Our Christmas Aperitivo Guide

This blog was originally posted on 5th December 2014 and was updated on 22nd October 2020.

With the Christmas season coming into full swing and many people starting to plan parties and get together for their friends and family, it’s the perfect time to learn more about the Italian aperitivo – an authentic Italian ritual and a true highlight on our cooking holidays!

Learn how to make the perfect Christmas aperitivo with our online Festive aperitivo cooking classes!

Bottles of Wine lined up

What is an aperitivo?

The Aperitivo, or aperitif, is a great, Italian experience. An aperitivo is essentially a pre-dinner drink to stimulate the appetite and digestion, and it has become somewhat of a ritual in Italy. The word comes from the Latin word, apertitiuvum, which means “to open” and so it basically describes the effect of something appetising!

Group of guests enjoying Italian aperitivo in evening sunshine.

What to drink

Aperitivos come in many forms and some of the most famous Italian brands are Campari, Martini and Aperol. They are usually dry or bitter, rather than sweet, and relatively low in alcohol content. Prosecco is another great pre-dinner drink to get the juices flowing! You can find recipe ideas on our blog – such as the 7 Best Italian Cocktails to Make at Home!

Perhaps the most popular drink is the Negroni (1 part gin, 1 part Campari, 1 part sweet Vermouth). However, whatever you favourite, when in Italy, aperitivo time is an absolute must!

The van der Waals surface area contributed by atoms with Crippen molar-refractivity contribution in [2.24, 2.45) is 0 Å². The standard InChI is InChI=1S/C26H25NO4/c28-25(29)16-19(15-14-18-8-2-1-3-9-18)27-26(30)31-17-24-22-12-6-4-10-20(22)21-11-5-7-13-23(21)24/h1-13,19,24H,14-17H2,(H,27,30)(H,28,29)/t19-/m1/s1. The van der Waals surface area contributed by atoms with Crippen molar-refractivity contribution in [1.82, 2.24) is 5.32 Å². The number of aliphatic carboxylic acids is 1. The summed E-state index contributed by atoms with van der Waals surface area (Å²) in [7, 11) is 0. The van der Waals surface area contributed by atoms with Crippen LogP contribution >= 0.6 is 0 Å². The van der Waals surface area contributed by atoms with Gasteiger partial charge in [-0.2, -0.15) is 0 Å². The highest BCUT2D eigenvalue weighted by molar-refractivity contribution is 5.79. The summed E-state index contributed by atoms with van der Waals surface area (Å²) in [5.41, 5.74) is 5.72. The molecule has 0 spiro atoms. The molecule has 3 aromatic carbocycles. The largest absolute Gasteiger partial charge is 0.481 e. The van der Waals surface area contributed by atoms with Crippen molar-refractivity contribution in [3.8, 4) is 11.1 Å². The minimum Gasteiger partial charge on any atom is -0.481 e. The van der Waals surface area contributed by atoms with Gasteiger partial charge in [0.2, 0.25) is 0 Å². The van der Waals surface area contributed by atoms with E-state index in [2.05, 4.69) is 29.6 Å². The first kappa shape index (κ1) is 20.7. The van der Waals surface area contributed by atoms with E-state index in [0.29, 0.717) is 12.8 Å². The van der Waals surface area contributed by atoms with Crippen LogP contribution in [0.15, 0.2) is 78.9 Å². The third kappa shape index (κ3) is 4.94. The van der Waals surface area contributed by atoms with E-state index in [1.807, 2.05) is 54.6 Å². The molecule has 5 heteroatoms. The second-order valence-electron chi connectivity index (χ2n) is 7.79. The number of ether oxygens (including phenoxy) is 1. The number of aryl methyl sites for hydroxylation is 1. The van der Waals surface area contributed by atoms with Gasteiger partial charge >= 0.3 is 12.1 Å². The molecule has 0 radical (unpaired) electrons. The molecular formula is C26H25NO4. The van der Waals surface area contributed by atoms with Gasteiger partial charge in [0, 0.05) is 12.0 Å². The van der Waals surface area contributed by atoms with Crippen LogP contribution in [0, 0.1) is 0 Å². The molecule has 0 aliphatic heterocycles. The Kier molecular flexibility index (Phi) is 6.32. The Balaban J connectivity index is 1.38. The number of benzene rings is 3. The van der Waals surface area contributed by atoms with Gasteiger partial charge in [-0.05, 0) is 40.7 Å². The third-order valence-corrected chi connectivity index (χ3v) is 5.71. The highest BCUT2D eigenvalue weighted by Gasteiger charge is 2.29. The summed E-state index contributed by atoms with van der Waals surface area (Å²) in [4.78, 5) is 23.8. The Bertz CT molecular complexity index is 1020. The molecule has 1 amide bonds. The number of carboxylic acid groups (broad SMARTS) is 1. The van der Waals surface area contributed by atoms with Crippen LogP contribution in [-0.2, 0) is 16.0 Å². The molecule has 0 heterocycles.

Negroni Cocktail with orange slice

What to eat

An aperitivo almost always comes with a couple of complimentary nibbles. Nothing that would ruin your appetite, but instead help it along! For example, you might find some salty olives or crisps. Today, in Italy, the aperitivo is as much about food and drink as it is about socialising. Many argue that the aperitivo originated in 18th century Turin but today, Milan is king of the aperitivo scene! You’ll often get something a little more over the top than just a little olive now! In some of the fancier establishments, while the classic drinks will still be on the menu, you’ll also find modern luxe offerings such as freshly shucked oysters and selections of fine hams and cheeses. 

Round breads from Emilia Romagna with prosciutto, olives and herbs

And, for those who would like to taste true Italian flavours in authentic surroundings, download our brochure to find out more about our stunning locations in Italy!

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Flavours Blog

Food, Recipes, Lifestyle and Travel blog – by the Flavours Holidays team.